In this Len t, his urgent appeal echoes: “Be converted!”, “Return to me with all your heart” (Joel 2:12). You are calling on us to seize this time of trial as a time of choosing. It is not the time of your judgment, but of our judgment: a time to choose what matters and what passes away, a time to separate what is necessary from what is not. It is a time to get our lives back on track with regard to you, Lord, and to others. We can look to so many exemplary companions for the journey, who, even though fearful, have reacted by giving their lives. This is the force of the Spirit poured out and fashioned in courageous and generous self-denial. It is the life in the Spirit that can redeem, value and demonstrate how our lives are woven together and sustained by ordinary people – often forgotten people – who do not appear in newspaper and magazine headlines nor on the grand catwalks of the latest show, but who without any doubt are in these very days writing the decisive events of our time: doctors, nurses, supermarket employees, cleaners, caregivers, providers of transport, law and order forces, volunteers, priests, religious men and women and so very many others who have understood that no one reaches salvation by themselves.

In the face of so much suffering, where the authentic development of our peoples is assessed, we experience the priestly prayer of Jesus: “That they may all be one” (Jn 17:21). How many people every day are exercising patience and offering hope, taking care to sow not panic but a shared responsibility. How many fathers, mothers, grandparents, and teachers are showing our children, in small everyday gestures, how to face up to and navigate a crisis by adjusting their routines, lifting their gaze and fostering prayer. How many are praying, offering and interceding for the good of all. Prayer and quiet service: these are our victorious weapons. [. . .]

The Lord asks us from his cross to rediscover the life that awaits us, to look towards those who look to us, to strengthen, recognize and foster the grace that lives within us. Let us not quench the wavering flame (cf. Is 42:3) that never falters, and let us allow hope to be rekindled.

Embracing his cross means finding the courage to embrace all the hardships of the present time, abandoning for a moment our eagerness for power and possessions in order to make room for the creativity that only the Spirit is capable of inspiring. It means finding the courage to create spaces where everyone can recognize that they are called, and to allow new forms of hospitality, fraternity, and solidarity. By his cross, we have been saved in order to embrace hope and let it strengthen and sustain all measures and all possible avenues for helping us protect ourselves and others. Embracing the Lord in order to embrace hope: that is the strength of faith, which frees us from fear and gives us hope.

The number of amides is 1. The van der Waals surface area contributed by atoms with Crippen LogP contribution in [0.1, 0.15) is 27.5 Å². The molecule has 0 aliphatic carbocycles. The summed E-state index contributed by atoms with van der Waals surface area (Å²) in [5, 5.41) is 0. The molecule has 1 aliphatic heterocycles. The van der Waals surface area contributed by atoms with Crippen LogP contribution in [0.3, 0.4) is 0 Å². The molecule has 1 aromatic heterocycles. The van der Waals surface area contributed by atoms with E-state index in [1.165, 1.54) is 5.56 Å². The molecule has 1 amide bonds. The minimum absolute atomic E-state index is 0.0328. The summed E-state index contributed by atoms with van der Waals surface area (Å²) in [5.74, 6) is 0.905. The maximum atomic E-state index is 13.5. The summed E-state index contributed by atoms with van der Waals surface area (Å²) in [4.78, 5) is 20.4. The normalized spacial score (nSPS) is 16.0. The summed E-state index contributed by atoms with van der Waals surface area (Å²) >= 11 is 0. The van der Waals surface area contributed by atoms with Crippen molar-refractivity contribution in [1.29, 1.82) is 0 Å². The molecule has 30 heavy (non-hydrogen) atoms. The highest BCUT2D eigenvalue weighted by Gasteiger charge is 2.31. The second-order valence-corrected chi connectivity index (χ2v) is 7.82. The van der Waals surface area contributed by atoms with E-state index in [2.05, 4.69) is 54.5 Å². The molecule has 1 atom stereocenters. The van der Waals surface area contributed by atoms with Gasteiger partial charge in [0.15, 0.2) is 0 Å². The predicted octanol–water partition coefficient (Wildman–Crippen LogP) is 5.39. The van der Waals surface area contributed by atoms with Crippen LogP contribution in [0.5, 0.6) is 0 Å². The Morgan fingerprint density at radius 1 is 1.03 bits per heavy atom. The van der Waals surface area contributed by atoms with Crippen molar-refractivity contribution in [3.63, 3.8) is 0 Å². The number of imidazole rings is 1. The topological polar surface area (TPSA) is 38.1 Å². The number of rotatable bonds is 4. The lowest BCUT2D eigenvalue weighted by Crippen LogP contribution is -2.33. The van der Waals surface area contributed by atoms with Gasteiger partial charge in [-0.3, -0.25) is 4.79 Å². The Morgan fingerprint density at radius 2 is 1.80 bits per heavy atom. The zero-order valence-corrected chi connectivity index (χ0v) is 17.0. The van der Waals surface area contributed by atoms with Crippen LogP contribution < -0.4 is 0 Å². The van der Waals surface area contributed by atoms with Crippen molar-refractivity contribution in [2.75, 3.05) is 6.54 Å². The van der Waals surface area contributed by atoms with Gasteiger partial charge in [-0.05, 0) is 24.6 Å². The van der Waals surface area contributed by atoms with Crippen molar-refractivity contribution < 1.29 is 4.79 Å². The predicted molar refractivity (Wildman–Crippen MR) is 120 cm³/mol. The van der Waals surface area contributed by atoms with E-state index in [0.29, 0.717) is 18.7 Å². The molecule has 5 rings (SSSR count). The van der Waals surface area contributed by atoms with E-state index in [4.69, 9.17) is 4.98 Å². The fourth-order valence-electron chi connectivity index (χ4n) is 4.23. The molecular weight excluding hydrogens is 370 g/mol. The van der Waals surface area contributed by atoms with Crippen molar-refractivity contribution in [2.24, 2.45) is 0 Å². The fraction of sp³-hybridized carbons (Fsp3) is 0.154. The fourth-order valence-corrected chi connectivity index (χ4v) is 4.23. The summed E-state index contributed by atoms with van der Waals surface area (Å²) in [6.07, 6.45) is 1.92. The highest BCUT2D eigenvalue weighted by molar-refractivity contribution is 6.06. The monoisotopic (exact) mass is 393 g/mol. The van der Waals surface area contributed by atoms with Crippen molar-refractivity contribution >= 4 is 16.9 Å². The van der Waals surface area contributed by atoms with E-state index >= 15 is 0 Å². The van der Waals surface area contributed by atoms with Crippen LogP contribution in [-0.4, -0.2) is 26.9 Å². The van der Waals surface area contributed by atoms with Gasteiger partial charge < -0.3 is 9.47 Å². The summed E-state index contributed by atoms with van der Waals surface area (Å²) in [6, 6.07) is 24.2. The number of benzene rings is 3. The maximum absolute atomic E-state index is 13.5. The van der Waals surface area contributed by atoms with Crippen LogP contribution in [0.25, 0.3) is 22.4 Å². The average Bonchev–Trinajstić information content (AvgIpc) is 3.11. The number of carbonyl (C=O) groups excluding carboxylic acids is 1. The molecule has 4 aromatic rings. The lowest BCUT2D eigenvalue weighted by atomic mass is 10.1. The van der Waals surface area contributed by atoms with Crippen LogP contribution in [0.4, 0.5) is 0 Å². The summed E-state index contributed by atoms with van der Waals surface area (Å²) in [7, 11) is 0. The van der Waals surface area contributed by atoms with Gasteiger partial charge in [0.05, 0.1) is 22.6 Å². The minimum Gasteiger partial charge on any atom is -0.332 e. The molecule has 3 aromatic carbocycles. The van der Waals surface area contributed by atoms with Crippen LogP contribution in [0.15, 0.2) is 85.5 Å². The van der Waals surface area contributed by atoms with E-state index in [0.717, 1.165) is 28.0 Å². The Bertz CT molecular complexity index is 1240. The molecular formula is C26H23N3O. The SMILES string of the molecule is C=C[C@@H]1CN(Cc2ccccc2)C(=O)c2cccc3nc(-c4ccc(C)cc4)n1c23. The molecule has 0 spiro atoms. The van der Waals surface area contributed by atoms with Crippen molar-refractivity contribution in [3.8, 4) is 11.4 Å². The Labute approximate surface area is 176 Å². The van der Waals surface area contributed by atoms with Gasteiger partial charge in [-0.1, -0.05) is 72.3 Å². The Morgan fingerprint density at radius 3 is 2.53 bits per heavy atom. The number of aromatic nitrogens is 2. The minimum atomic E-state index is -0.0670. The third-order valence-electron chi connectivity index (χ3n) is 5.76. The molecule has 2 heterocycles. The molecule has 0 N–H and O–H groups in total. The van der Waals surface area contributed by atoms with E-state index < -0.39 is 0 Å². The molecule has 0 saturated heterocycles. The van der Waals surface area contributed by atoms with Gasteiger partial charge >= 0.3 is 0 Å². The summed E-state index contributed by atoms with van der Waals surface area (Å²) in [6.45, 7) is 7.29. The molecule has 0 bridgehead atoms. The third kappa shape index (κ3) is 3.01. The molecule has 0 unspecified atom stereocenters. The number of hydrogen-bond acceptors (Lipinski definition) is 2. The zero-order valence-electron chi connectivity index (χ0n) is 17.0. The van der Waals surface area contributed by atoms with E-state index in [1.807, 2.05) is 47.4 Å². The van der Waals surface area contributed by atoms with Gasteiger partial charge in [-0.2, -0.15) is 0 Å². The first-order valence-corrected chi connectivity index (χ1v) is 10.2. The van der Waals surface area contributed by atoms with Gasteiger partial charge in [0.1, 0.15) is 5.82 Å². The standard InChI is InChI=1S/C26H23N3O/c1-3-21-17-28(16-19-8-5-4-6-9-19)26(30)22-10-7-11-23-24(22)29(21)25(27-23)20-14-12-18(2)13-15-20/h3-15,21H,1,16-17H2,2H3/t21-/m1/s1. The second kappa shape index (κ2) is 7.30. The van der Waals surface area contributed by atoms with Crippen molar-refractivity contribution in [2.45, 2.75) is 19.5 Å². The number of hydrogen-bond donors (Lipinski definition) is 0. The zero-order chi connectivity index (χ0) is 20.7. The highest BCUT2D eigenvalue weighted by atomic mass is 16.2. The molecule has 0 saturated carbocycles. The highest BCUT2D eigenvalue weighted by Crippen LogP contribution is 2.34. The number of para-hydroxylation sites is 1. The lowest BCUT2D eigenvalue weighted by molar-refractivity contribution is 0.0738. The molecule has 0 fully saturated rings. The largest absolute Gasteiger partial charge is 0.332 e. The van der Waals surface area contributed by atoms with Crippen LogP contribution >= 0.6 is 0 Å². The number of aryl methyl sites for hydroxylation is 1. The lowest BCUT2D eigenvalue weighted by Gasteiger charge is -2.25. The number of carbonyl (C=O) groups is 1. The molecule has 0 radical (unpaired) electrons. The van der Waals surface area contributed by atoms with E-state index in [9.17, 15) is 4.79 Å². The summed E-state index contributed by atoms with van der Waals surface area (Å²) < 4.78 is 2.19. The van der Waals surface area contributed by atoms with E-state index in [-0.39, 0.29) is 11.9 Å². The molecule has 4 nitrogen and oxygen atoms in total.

“Why are you afraid? Have you no faith”? Dear brothers and sisters, from this place that tells of Peter’s rock-solid faith, I would like this evening to entrust all of you to the Lord, through the intercession of Mary, Health of the People and Star of the stormy Sea. From this colonnade that embraces Rome and the whole world, may God’s blessing come down upon you as a consoling embrace. Lord, may you bless the world, give health to our bodies and comfort our hearts. You ask us not to be afraid. Yet our faith is weak and we are fearful. But you, Lord, will not leave us at the mercy of the storm. Tell us again: “Do not be afraid” (Mt 28:5). And we, together with Peter, “cast all our anxieties onto you, for you care about us” (cf. 1 Pet 5:7).

Faith begins when we realize we are in need of salvation. We are not self-sufficient; by ourselves, we founder: we need the Lord like ancient navigators needed the stars. Let us invite Jesus into the boats of our lives. Let us hand over our fears to him so that he can conquer them. Like the disciples, we will experience that with him on board there will be no shipwreck. Because this is God’s strength: turning to the good everything that happens to us, even the bad things. He brings serenity into our storms, because with God life never dies.